There are many pieces of software you can use to connect to M365 – in this article, we’ll look at these and how you manage them from a governance point of view.
Microsoft recommends the latest version of Chrome, Edge, Firefox, Safari, or Internet Explorer 11 for accessing M365.
If you have the rich Office desktop client installed, all supported versions should work with M365, but using the Apps for Enterprise version for both Windows and Mac that’s included with Business Premium and E3+ is preferred.
You can control which users get the recommended Current Channel and who gets the Monthly Enterprise channel or the Semi-Annual Enterprise Channel flavor. If you want to live on the edge, you can enroll in the Office Insider program to beta-test new features.
Outlook Web App (OWA) or Outlook for the Web deserves special mention as it’s competent and not a “watered down” version of Outlook that runs in a browser.
In fact, Microsoft often tests new features and approaches in the web client because they can deploy changes much quicker. You can use OWA policies to control which features are available to your end users.
You can manage which protocols users can use to connect to Exchange with Client Access Rules.
For many years, the preferred way of connecting to Exchange Online for email was to use ActiveSync, a protocol that both the mail client in iOS and Android supports (sort of – not all features were supported by each vendor).
Microsoft now recommends using the free Outlook client app, which lets Microsoft introduce new features much faster without having to wait for Apple or Google to catch up. This app has been steadily growing in capability, including the ability to connect to Gmail and other email services, and is now used by well over 100 million people.
There used to be separate Word, Excel, etc. apps for mobile. Still, they’re all consolidated under the Microsoft 365 (Office) app that lets you open the different Office document types and edit them on mobile.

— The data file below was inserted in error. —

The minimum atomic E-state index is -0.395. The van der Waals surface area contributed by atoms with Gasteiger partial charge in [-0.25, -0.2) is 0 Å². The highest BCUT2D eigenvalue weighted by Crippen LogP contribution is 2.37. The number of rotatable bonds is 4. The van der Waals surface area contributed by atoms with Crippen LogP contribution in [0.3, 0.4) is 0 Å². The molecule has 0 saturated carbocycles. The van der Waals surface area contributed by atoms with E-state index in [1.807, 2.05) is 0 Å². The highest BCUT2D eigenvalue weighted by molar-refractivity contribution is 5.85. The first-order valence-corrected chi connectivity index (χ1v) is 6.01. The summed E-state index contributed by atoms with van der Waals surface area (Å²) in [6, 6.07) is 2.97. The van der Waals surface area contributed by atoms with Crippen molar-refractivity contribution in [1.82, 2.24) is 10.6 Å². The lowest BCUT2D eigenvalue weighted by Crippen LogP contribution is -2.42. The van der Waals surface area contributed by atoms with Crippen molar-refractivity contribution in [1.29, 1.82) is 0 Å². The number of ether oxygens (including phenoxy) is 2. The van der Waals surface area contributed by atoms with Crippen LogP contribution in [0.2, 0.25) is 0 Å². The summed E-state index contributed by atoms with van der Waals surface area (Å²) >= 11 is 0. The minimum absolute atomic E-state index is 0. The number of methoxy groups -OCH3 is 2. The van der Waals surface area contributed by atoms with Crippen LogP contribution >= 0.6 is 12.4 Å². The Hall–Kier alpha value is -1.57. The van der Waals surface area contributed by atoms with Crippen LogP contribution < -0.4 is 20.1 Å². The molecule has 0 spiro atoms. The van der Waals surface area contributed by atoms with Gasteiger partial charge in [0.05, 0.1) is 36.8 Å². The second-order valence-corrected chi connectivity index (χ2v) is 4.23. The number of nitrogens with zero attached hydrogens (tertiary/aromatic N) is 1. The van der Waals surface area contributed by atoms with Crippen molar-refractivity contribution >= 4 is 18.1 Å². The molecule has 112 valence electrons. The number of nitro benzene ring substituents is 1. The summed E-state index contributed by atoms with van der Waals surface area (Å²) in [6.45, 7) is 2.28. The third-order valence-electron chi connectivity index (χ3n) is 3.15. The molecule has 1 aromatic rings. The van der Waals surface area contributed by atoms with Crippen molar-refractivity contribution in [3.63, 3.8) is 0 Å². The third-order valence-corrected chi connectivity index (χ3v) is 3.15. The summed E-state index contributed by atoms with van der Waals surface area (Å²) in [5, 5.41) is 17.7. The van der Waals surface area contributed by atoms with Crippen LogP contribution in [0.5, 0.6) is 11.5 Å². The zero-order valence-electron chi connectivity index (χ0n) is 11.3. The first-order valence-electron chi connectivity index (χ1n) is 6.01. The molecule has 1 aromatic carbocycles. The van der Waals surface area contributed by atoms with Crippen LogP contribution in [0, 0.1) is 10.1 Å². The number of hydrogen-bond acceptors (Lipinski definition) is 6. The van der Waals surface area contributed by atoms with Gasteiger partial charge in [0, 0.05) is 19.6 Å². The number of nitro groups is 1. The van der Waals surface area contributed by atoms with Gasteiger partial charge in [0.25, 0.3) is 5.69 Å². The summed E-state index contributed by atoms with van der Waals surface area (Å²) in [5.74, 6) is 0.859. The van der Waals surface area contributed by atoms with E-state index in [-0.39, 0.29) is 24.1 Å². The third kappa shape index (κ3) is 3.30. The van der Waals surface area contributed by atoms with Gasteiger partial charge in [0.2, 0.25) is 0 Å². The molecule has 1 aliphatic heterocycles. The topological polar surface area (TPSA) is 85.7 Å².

It’s free to install, but functionality depends on what account you use to sign into it.
OneDrive for Business
The sync client is automatically installed on Windows or Mac OS when Apps for Enterprise is installed, and you can control its behavior using this Group Policy template.
Please train your users to use OneDrive for Business – the power to have your files available on whatever device you happen to be using shouldn’t be underestimated, particularly the ability to go to any device (if you don’t have your own devices handy), sign in to www.office.com in any browser and edit those duplicate files.
The Teams application is Microsoft’s all-in-one collaboration client with support for instant messaging chats, group chats, voice calls, video calls, and, if you have the licensing, PSTN calling to and from regular phones.
Teams are replacing Skype for Business, and starting in early 2019, the client is automatically installed when you install Apps for Enterprise; if you need to deploy it using your favorite software deployment tool, use this MSI.
At the time of writing, a new Team’s client app is in public preview, which should fix people’s two main gripes with the current client: performance (the client is an electron app that uses a lot of CPU and memory) and swapping between different tenants.